Barnet and Chase Farm Hospitals NHS Trust cuts cleaning contract to leave staff in 'filthy' offices

Times Series: Barnet Hospital has reduced its non-clinical cleaning contract from daily to weekly, leaving staff to work among overflowing bins and unsanitary toilets Barnet Hospital has reduced its non-clinical cleaning contract from daily to weekly, leaving staff to work among overflowing bins and unsanitary toilets

Hospital cuts have left doctors and staff working in “filthy” offices that have not been cleaned for more than a week.

Barnet Hospital has reduced its non-clinical cleaning contract from daily to weekly, leaving staff to work among overflowing bins and unsanitary toilets.

Staff based at Thames House, a three-floor office block at the Wellhouse Lane hospital, say toilets and kitchens have reached “disgusting” levels.

Soap dispensers in bathrooms have been empty for days, according to workers who say bins are overflowing “everywhere you look”.

The offices are used by doctors and their secretaries as well as dozens of administrative staff.

Barnet and Chase Farm Hospitals NHS Trust, in charge of the building, revealed this morning that it has reduced the non-clinical cleaning contract to save costs.

Employees contacted the Times Series after becoming frustrated at a lack of action and answers from management despite repeated complaints in the past week.

One administrative worker, who did not want to be named, said: “It is disgusting – we haven’t seen any cleaners in over a week. It is mostly paper waste around the office but it’s whatever goes in the bin in the toilets and kitchens too.

“There have been emails going around asking what’s going on and asking managers to sort it out but nothing has happened and no-one has told us anything.”

The grim situation comes in the midst of growing uncertainty amongst staff, who have been told to expect numerous redundancies in the coming months.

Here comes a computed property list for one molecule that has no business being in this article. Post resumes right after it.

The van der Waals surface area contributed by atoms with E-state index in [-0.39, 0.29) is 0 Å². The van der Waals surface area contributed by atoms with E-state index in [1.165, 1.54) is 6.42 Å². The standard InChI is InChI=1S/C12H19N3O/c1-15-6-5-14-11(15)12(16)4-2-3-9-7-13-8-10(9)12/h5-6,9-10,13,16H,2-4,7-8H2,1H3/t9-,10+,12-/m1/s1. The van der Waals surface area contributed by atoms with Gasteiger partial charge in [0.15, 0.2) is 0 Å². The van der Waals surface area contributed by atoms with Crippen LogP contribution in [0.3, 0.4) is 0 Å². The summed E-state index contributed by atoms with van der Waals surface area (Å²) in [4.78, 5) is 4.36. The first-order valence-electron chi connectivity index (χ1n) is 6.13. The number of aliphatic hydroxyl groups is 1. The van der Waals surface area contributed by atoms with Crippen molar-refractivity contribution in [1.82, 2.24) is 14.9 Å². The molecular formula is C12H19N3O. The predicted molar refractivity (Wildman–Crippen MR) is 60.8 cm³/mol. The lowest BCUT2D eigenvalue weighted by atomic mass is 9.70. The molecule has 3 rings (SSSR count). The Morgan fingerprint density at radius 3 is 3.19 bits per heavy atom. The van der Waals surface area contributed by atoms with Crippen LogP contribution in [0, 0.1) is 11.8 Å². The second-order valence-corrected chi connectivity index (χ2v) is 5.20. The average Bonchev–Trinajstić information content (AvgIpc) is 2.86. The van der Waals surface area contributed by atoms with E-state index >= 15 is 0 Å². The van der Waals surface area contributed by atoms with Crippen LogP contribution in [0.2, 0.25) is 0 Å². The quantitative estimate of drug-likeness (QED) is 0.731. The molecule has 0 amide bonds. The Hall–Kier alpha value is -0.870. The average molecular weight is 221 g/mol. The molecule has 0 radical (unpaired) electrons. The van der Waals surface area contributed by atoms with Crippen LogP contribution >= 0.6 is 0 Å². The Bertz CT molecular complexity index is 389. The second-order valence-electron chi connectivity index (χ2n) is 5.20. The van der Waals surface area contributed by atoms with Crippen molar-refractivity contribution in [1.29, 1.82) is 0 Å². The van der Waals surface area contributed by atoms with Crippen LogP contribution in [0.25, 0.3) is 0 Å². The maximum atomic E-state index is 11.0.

The hospital trust announced in November it was considering axing 150 administrative jobs as it looks to cut some of its £32million annual bank and agency staff budget.

The decision led to the resignation of CEO Mark Easton, who stepped down one week after the announcement.

The source at Barnet Hospital said: “The situation with the cleaners is not helping morale – you’d think if they were going to get rid of us they would do it by interviews, not just put us off with things like this.

“The mood around the office is not good. It’s very unhygienic and not a nice environment to work in – it is infuriating.”

A representative from Barnet Hospital said the trust was dealing with “difficult financial challenges” in having to find £17million in efficiency savings this year.

A statement sent out by the trust said: “All areas of expenditure are being critically examined to help us reduce our costs without affecting patient care. This includes the cleaning contract for non-clinical areas. Patient areas remain unaffected by the change in contract.

“Following the concerns raised we will be taking immediate action to ensure the area is cleaned appropriately.”

Comments (2)

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11:58am Thu 10 Jan 13

james smyth says...

Are the staff incapable of cleaning up their own mess?
Ok so its not ideal to maybe empty a refuse bin and put the bag into the main bin but come on get a grip.
Maybe the stark reality needs to be a few sackings to get back the money to pay the cleaners,maybe then the staff wilkl be happy?
Are the staff incapable of cleaning up their own mess? Ok so its not ideal to maybe empty a refuse bin and put the bag into the main bin but come on get a grip. Maybe the stark reality needs to be a few sackings to get back the money to pay the cleaners,maybe then the staff wilkl be happy? james smyth
  • Score: 0

12:35am Fri 11 Jan 13

harvey_uk says...

Maybe the staff should have some redundancies and with the money saved pay for the cleaners. OR like many private companies accept weekly cleaning, cost cutting and stop moaning. Typical public sector works who need a dose of reality, and understand the bigger economical picture and the borrowing by our last unelected Labour leader who was supposed to be proficient in economics.
Maybe the staff should have some redundancies and with the money saved pay for the cleaners. OR like many private companies accept weekly cleaning, cost cutting and stop moaning. Typical public sector works who need a dose of reality, and understand the bigger economical picture and the borrowing by our last unelected Labour leader who was supposed to be proficient in economics. harvey_uk
  • Score: 0

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